Army Unseats Marines for Softball Tourney Gold
By Sgt. Kap Kim, USA
Special to American Forces Press Service
FORT HOOD, Texas, Aug. 23, 2001 It was a tough battle, but the All-Army men's softball team never let up on its quest for gold during the Armed Forces Softball Tournament here Aug. 15-17.
The Army team went 8-1 in play, repeating what the defending champion Marine team did last year. The last time the Army captured gold was in 1995.
Army head coach Chief Warrant Officer John Watts of Yongsan, South Korea, and assistant coach Sgt. 1st Class Luis Ortiz of Fort Sam Houston, Texas, built their team on a strong foundation of veterans who were previous gold medalists.
Their arsenal of poised power hitters and fresh, young infielders included return players Sgt. 1st Class Albert Kemp of Alexandria, Va.; Sgt. 1st Class Jim Cabrera of Fort Hood; Sgt. Elmer Mason of Fort Knox, Ky.; and Sgt. Tyrone Avery, also from Hood. Rookies included Spc. Darren Poole of Camp Humphreys, South Korea, and Sgt. Jerry Surber of Fort Myer, Va.
"Those are the guys who brought us here," said Watts, in his first year as head coach. "It was a great team effort, and it took everybody."
The Army's road to victory was an empty four-lane highway except for an Air Force roadblock. On the first day, Army beat Navy, 26-14 and the Marines, 8-6. Air Force kept pace by edging the Marines, 14-12 and dumping Navy 26-11.
During evening games, the Marines beat Navy 18-6, while the Air Force handed Army its lone loss, a close 4-3. After that game, Watts, at a loss for words, said only that his team just couldn't hit that night.
Air Force head coach Jack Hayes, a retired senior master sergeant, credited his team's victory to a strong defense. He changed the lineup from the morning games and went with a rookie-heavy defense, which made up half the Air Force team. Airman Ryan Coe of Edwards Air Force Base, Calif., earned the nickname "Vacuum" for game-saving Brooks- Robinson-like glove work at third base that helped lead Air Force to the win.
Air Force went into the second day undefeated, but Hayes' intuition led him to say simply that it ain't over till it's over. Events proved him right.
The Army came out rockin', beating Navy, 19-16, in the morning and the Marines in close combat, 9-7, in the afternoon. The soldiers came out at night and shot down Air Force's high with a 26-17 victory in pouring rain. The Army and the Air Force were tied with a 5-1 record.
Many of the diehard spectators at that point jumped on the Army bandwagon. The Navy and Marines at that point could spoil someone else's chances at winning the gold. They did just that.
During their last match up, the Marines downed Air Force, 18-9. That dropped the airmen's record to 5-2 and their shot at gold to slim -- but there.
Army's built a dominating momentum after the team's big win against Air Force that did not slow down for even one inning. Army beat Navy 18-10 in the morning. After that, the soldiers went back to their quarters to rest for what they thought would be the game that decided who would get the gold.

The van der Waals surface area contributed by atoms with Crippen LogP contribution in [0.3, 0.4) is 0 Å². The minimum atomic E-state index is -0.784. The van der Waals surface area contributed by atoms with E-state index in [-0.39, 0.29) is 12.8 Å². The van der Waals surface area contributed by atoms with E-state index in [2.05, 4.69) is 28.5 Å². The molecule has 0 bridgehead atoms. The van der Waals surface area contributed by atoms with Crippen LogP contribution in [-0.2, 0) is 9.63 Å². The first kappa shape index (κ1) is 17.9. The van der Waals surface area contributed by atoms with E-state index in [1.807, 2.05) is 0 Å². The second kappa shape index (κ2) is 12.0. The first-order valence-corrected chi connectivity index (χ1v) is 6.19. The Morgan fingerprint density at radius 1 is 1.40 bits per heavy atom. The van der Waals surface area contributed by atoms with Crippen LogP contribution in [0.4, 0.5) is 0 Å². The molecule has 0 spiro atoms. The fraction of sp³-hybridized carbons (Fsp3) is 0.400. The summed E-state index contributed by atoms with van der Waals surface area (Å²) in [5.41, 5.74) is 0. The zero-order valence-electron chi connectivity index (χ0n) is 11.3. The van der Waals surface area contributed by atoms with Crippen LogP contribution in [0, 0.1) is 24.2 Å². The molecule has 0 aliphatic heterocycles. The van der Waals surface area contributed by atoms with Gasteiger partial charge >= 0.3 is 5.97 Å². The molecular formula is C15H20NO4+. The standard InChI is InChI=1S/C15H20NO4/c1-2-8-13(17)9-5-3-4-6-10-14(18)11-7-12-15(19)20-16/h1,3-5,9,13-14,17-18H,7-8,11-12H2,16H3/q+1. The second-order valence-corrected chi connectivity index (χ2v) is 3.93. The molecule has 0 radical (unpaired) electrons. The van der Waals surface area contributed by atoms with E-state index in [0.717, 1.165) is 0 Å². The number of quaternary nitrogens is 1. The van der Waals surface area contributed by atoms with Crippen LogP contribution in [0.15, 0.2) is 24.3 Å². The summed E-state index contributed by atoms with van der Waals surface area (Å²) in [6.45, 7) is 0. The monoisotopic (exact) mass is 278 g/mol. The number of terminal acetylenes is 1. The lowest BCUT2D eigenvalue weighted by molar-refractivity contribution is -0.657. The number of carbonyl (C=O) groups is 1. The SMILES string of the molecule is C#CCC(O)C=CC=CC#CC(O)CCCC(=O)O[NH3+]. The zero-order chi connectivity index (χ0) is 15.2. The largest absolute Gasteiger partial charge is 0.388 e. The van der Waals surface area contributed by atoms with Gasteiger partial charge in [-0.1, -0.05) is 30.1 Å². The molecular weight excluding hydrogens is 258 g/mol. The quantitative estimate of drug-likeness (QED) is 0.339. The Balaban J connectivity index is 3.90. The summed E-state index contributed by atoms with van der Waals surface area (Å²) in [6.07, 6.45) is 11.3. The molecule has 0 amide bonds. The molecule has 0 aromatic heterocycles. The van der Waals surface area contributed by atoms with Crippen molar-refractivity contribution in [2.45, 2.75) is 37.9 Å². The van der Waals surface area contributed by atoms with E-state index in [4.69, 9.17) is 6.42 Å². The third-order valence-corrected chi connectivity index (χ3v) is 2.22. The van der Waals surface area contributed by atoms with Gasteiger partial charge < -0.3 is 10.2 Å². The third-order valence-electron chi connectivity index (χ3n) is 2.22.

Meanwhile, the underdog Navy lineup put on a show and upset the heavily favored Air Force, 11-6. The Army's path to gold was clear and the Air Force could do nothing about it.
"That was a big loss ... that was the tournament," said Air Force second baseman Daniel Simpson, a staff sergeant from Lackland Air Force Base, Texas. "I guess we just ran out of gas on the bats."
Hayes said the rookies who helped win the game against the Army the first night didn't have the experience to pull out of a slump that sent them through four straight losses.
Although Army cinched gold, the last match-up against the Air Force was important to both teams. Simpson said the last game was all about pride.
"You don't want to walk into a medal," Watts said. "You want to earn it."
So, the Army earned the win against the Air Force, 12-10. The Navy beat the Marines 26-19 in the other game.
The Army won the gold with an overall 8-1 record; the Air Force won the silver with a record of 5-4, the Navy 3-6, and the Marines with a record of 2-7.
The big story of the tournament was the all-out dominance of Army's giant, Kemp. Through one stretch, he launched eight homers in 10 at bats. He would finish the tournament with an impressive 12 home runs. Many spectators said it was his intimidation at the plate and his absolutely towering blasts that won the Army the gold. However, Kemp was quick to say that it was all a team effort.
An all-star lineup chosen after the tournament was:
P: Navy Petty Officer 1st class John Bernhard, Jacksonville, Fla.
C: Air Force Staff Sgt. Scott Harris, Patrick Air Force Base, Fla.
1B: Navy Chief Petty Officer Bradley Hurst, Jacksonville, Fla.
2B: Air Force Staff Sgt. Daniel Simpson, Lackland Air Force Base, Texas.
3B: Navy Petty Officer 1st Class Harold Koudelka, Norfolk, Va.
SS: Marine Corps Cpl. Robert Chute, Camp Pendleton, Calif. O: Army Sgt. 1st Class Lester Daniels, Aberdeen Proving Ground, Md.
O: Army Sgt. 1st Class Jim Cabrera, Fort Hood, Texas.
O: Army Sgt. 1st Class Albert Kemp, Alexandria, Va.
O: Air Force Staff Sgt. Jason Parker, McGuire Air Force Base, N.J.
U: Marine Corps Sgt. Frederick Bryant, 4th Marine Division.
The service sports directors filled 15 players for a team to represent the armed forces at the National Championships Men's Majors in Lawton, Okla., Aug. 23-26. Players were chosen for their prowess and their availability.
Making the cut were Avery, Bernhard, Bryant, Cabrera, Chute, Daniels, Hurst, Mason, Parker, Simpson; Air Force Staff Sgt. Anthony Patrick, Kadena Air Base, Japan; Navy Petty Officer 2nd Class Kevin Cox, Monterey, Calif.; Navy Chief Petty Officer Brian Neal, Everett, Wash.; Marine Corps Staff Sgt. Todd Tapper, Pearl Harbor, Hawaii; and Air Force Senior Airman Jeffrey Whitaker, Offutt Air Force Base, Neb.
(Army Sgt. Kap Kim is the sports editor of the Sentinel post newspaper at Fort Hood, Texas.)